The California DOT (Caltrans) this week is launching a new yearlong pilot project to reduce wrong-way driving incidents in San Diego by installing specially designed pavement markings at 30 locations through the end of the year.
The markings include red arrows and the words DO NOT ENTER on the pavement that are only visible when driving in the wrong direction onto freeway ramps. This new effort follows a previous three-year pilot program that reduced wrong-way driving by 44%, according to Caltrans.
"The number of wrong-way drivers decreased significantly during the initial pilot program," Caltrans Director Toks Omishakin said in a statement. "The addition of these markings, along with what we have learned thus far, will go a long way as we continue to study ways to deter wrong-way drivers."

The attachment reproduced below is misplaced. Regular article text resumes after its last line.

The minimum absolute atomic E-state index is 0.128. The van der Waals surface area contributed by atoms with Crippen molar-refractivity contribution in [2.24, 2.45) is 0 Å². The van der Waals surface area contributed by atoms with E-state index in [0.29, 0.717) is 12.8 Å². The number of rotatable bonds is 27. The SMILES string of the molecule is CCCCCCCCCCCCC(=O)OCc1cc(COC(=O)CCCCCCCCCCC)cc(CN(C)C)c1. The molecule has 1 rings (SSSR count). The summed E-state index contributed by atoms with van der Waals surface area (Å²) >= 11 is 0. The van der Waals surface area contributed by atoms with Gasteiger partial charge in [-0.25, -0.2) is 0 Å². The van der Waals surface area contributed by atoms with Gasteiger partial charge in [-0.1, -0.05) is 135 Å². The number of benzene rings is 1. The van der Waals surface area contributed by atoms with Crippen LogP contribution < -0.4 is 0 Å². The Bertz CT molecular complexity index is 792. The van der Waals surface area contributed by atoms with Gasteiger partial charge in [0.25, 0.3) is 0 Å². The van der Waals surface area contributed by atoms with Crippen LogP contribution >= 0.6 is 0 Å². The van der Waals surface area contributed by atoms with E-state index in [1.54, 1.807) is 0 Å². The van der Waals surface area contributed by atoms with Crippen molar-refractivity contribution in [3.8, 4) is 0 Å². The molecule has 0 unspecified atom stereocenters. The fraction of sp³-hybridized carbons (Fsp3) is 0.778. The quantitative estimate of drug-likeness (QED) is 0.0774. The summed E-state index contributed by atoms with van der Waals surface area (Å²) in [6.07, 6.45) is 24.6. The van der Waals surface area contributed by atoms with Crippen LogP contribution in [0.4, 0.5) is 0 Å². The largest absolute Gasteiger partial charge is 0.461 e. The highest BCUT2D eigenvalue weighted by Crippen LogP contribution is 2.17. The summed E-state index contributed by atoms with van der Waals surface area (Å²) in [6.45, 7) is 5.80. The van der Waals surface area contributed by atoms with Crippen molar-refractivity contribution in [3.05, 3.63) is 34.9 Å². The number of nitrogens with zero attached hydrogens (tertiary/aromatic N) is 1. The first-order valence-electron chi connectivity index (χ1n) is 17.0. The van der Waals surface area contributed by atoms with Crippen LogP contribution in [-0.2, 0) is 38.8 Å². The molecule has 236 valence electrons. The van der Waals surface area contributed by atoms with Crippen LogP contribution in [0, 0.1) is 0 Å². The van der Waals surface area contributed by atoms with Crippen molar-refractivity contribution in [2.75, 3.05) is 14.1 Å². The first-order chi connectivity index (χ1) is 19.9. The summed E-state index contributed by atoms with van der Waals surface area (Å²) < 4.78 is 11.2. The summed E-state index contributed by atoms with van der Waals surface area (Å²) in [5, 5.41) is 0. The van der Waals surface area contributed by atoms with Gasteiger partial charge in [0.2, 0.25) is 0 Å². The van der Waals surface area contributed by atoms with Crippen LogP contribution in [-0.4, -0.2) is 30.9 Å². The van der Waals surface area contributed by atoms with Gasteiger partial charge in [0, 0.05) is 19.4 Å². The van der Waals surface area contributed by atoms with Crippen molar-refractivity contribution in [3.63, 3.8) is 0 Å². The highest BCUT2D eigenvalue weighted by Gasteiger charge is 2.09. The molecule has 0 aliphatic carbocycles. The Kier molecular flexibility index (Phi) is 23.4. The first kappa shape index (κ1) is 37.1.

Wrong-way collisions in California account for less than 1% of all crashes on the state highway system, but often have deadly results. On average, 37 people are killed in wrong-way collisions each year, and most incidents are caused by drivers who are severely impaired.
Caltrans previously partnered with the UC Davis Advanced Highway Maintenance & Construction Technology Research Center to conduct a three-year pilot program to evaluate ways to deter drivers from entering the highway in the wrong direction. In San Diego, the number of wrong-way drivers decreased by 44% during the initial pilot after specialized reflectors, sensors, and illuminated signs were installed in early 2018. The reflective markers proved to be so effective that Caltrans has already installed them on hundreds of miles of highways.